5. Littering is strictly prohibited. Visitors must carry out all trash and dispose of it properly.
6. Open fires are not allowed on the trail. Only designated fire pits or camping stoves may be used in designated camping areas.
7. Bicycles and motorized vehicles are not permitted on the Tillamook Head Trail.
8. Hunting or trapping is not allowed on the trail.
9. Visitors are encouraged to practice Leave No Trace principles, including minimizing impact on the environment and wildlife.
10. Overnight stays or extended camping on the trail are not permitted.

Seasonal Information

The Tillamook Head Trail, located on the beautiful Oregon coast, offers breathtaking views and a unique hiking experience. When planning your visit, it’s important to consider the best times of the year to fully enjoy this trail and be aware of any seasonal closures.

One of the best times to visit the Tillamook Head Trail is during the summer months, from June to August. The weather is generally mild, with temperatures ranging from the mid-60s to low 70s Fahrenheit (around 18-23 degrees Celsius). This time of year allows hikers to enjoy the trail without worrying about rain or chilly temperatures. The summer months also offer longer daylight hours, providing ample time to explore the trail and take in the stunning coastal scenery.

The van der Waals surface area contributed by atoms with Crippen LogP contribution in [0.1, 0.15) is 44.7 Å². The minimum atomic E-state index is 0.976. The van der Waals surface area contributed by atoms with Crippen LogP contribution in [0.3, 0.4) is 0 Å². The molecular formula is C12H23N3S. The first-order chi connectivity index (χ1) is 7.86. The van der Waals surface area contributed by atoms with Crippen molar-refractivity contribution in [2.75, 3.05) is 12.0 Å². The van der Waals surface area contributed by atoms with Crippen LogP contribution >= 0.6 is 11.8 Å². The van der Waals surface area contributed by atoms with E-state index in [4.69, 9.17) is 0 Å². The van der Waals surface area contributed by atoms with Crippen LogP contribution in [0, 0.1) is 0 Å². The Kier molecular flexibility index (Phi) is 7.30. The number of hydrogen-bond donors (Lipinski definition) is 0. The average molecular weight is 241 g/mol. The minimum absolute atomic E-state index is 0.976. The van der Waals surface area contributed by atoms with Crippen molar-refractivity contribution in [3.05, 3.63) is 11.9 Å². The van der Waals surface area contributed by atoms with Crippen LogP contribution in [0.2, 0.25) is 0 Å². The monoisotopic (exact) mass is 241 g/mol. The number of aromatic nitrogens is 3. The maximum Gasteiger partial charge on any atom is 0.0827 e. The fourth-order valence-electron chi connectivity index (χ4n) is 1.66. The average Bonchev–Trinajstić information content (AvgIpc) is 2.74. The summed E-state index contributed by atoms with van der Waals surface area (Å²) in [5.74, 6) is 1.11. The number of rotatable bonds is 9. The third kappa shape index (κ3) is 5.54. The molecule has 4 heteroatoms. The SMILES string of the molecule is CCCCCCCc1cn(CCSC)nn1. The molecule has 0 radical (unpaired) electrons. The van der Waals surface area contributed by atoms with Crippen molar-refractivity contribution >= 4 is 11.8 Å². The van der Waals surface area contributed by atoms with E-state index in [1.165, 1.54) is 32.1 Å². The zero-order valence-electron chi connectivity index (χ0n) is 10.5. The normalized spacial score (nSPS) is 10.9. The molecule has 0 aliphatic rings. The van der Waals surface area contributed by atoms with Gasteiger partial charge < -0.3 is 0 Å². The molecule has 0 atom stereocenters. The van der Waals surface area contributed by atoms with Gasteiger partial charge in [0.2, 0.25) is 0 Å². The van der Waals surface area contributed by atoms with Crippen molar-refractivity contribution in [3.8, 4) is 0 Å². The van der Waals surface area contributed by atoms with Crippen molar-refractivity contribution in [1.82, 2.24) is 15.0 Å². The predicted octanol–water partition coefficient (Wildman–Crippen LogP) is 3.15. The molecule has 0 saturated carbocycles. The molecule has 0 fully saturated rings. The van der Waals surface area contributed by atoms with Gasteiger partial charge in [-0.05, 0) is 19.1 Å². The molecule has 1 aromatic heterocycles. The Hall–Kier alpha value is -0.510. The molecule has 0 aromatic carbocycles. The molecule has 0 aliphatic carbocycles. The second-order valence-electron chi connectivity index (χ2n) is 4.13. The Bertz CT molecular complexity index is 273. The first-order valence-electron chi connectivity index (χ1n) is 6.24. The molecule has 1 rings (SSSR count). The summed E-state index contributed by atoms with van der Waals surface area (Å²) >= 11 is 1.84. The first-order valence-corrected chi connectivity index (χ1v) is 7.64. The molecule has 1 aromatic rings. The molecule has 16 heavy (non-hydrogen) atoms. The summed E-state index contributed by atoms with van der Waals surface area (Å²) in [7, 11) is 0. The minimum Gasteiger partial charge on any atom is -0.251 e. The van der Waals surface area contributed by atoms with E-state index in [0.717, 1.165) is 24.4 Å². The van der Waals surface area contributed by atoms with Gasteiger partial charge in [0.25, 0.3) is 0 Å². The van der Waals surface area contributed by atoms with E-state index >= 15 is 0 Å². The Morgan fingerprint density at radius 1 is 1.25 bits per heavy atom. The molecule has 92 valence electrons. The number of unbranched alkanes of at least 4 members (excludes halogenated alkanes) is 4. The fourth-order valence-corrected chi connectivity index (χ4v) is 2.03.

Another great time to visit is during the shoulder seasons of spring and fall. From April to May and September to October, the weather is still pleasant, with temperatures ranging from the mid-50s to low 60s Fahrenheit (around 12-17 degrees Celsius). These seasons offer a quieter and more peaceful experience on the trail, as there are fewer crowds compared to the summer months.

It’s important to note that the Tillamook Head Trail may have seasonal closures due to weather conditions or maintenance. During the winter months, from November to March, the trail can be subject to heavy rain, strong winds, and occasional snowfall. These conditions may lead to temporary closures for safety reasons. It’s always recommended to check with local authorities or the park service before planning your visit to ensure the trail is open and accessible.

In conclusion, the best times to visit the Tillamook Head Trail are during the summer months for optimal weather and longer daylight hours. However, the shoulder seasons of spring and fall also offer pleasant conditions and a quieter experience. Just be sure to check for any seasonal closures, particularly during the winter months, to ensure a safe and enjoyable hiking adventure.